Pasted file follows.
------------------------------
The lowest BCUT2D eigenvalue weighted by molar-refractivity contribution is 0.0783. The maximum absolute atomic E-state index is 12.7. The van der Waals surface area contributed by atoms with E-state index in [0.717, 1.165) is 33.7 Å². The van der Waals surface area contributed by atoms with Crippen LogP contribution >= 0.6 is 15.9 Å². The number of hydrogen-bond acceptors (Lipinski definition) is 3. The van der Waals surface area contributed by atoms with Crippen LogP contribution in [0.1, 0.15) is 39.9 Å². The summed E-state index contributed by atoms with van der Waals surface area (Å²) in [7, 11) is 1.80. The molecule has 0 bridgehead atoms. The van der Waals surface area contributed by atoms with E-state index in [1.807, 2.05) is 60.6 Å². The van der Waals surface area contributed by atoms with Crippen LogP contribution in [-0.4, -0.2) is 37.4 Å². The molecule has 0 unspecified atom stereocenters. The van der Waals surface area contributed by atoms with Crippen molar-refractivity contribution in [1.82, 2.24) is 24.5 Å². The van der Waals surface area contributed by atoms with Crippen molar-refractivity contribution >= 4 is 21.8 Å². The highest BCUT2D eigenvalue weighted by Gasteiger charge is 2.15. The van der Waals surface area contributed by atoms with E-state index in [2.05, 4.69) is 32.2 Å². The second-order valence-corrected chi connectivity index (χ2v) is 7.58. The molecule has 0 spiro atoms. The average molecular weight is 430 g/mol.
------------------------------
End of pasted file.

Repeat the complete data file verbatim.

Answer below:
The lowest BCUT2D eigenvalue weighted by molar-refractivity contribution is 0.0783. The maximum absolute atomic E-state index is 12.7. The van der Waals surface area contributed by atoms with E-state index in [0.717, 1.165) is 33.7 Å². The van der Waals surface area contributed by atoms with Crippen LogP contribution >= 0.6 is 15.9 Å². The number of hydrogen-bond acceptors (Lipinski definition) is 3. The van der Waals surface area contributed by atoms with Crippen LogP contribution in [0.1, 0.15) is 39.9 Å². The summed E-state index contributed by atoms with van der Waals surface area (Å²) in [7, 11) is 1.80. The molecule has 0 bridgehead atoms. The van der Waals surface area contributed by atoms with E-state index in [1.807, 2.05) is 60.6 Å². The van der Waals surface area contributed by atoms with Crippen LogP contribution in [-0.4, -0.2) is 37.4 Å². The molecule has 0 unspecified atom stereocenters. The van der Waals surface area contributed by atoms with Crippen molar-refractivity contribution in [1.82, 2.24) is 24.5 Å². The van der Waals surface area contributed by atoms with Crippen molar-refractivity contribution >= 4 is 21.8 Å². The highest BCUT2D eigenvalue weighted by Gasteiger charge is 2.15. The van der Waals surface area contributed by atoms with E-state index in [2.05, 4.69) is 32.2 Å². The second-order valence-corrected chi connectivity index (χ2v) is 7.58. The molecule has 0 spiro atoms. The average molecular weight is 430 g/mol.